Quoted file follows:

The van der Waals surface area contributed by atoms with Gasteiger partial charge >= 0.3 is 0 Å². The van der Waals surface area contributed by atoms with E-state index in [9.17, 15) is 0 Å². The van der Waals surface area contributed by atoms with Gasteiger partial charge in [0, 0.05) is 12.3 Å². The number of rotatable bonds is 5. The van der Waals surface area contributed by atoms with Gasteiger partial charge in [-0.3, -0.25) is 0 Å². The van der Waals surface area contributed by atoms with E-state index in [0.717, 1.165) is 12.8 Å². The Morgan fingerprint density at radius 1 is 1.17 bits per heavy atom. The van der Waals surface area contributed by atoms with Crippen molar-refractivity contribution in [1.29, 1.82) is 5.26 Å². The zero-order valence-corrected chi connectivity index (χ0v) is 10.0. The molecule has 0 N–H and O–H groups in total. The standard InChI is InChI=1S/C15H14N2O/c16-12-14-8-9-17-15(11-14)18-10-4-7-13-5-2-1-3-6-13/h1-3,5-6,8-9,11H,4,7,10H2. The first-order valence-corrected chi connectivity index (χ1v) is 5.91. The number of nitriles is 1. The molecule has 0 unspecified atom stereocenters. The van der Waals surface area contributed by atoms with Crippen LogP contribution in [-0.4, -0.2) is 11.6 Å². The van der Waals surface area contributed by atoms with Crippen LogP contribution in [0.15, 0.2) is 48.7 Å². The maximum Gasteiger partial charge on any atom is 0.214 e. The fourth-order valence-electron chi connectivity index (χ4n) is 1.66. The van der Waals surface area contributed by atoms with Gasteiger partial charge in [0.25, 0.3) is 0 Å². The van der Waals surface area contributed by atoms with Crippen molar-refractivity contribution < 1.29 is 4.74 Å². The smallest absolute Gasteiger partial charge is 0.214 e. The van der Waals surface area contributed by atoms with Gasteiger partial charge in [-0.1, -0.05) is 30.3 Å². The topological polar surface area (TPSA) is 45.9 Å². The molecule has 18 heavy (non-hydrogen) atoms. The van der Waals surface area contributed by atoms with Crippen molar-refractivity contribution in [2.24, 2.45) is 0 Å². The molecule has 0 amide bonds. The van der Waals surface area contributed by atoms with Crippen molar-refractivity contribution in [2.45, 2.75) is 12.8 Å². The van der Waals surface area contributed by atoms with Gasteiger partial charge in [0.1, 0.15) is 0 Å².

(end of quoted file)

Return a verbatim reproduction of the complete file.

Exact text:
The van der Waals surface area contributed by atoms with Gasteiger partial charge >= 0.3 is 0 Å². The van der Waals surface area contributed by atoms with E-state index in [9.17, 15) is 0 Å². The van der Waals surface area contributed by atoms with Gasteiger partial charge in [0, 0.05) is 12.3 Å². The number of rotatable bonds is 5. The van der Waals surface area contributed by atoms with Gasteiger partial charge in [-0.3, -0.25) is 0 Å². The van der Waals surface area contributed by atoms with E-state index in [0.717, 1.165) is 12.8 Å². The Morgan fingerprint density at radius 1 is 1.17 bits per heavy atom. The van der Waals surface area contributed by atoms with Crippen molar-refractivity contribution in [1.29, 1.82) is 5.26 Å². The zero-order valence-corrected chi connectivity index (χ0v) is 10.0. The molecule has 0 N–H and O–H groups in total. The standard InChI is InChI=1S/C15H14N2O/c16-12-14-8-9-17-15(11-14)18-10-4-7-13-5-2-1-3-6-13/h1-3,5-6,8-9,11H,4,7,10H2. The first-order valence-corrected chi connectivity index (χ1v) is 5.91. The number of nitriles is 1. The molecule has 0 unspecified atom stereocenters. The van der Waals surface area contributed by atoms with Crippen LogP contribution in [-0.4, -0.2) is 11.6 Å². The van der Waals surface area contributed by atoms with Crippen LogP contribution in [0.15, 0.2) is 48.7 Å². The maximum Gasteiger partial charge on any atom is 0.214 e. The fourth-order valence-electron chi connectivity index (χ4n) is 1.66. The van der Waals surface area contributed by atoms with Gasteiger partial charge in [0.25, 0.3) is 0 Å². The van der Waals surface area contributed by atoms with Crippen molar-refractivity contribution < 1.29 is 4.74 Å². The smallest absolute Gasteiger partial charge is 0.214 e. The van der Waals surface area contributed by atoms with Gasteiger partial charge in [-0.1, -0.05) is 30.3 Å². The topological polar surface area (TPSA) is 45.9 Å². The molecule has 18 heavy (non-hydrogen) atoms. The van der Waals surface area contributed by atoms with Crippen molar-refractivity contribution in [2.24, 2.45) is 0 Å². The molecule has 0 amide bonds. The van der Waals surface area contributed by atoms with Crippen molar-refractivity contribution in [2.45, 2.75) is 12.8 Å². The van der Waals surface area contributed by atoms with Gasteiger partial charge in [0.1, 0.15) is 0 Å².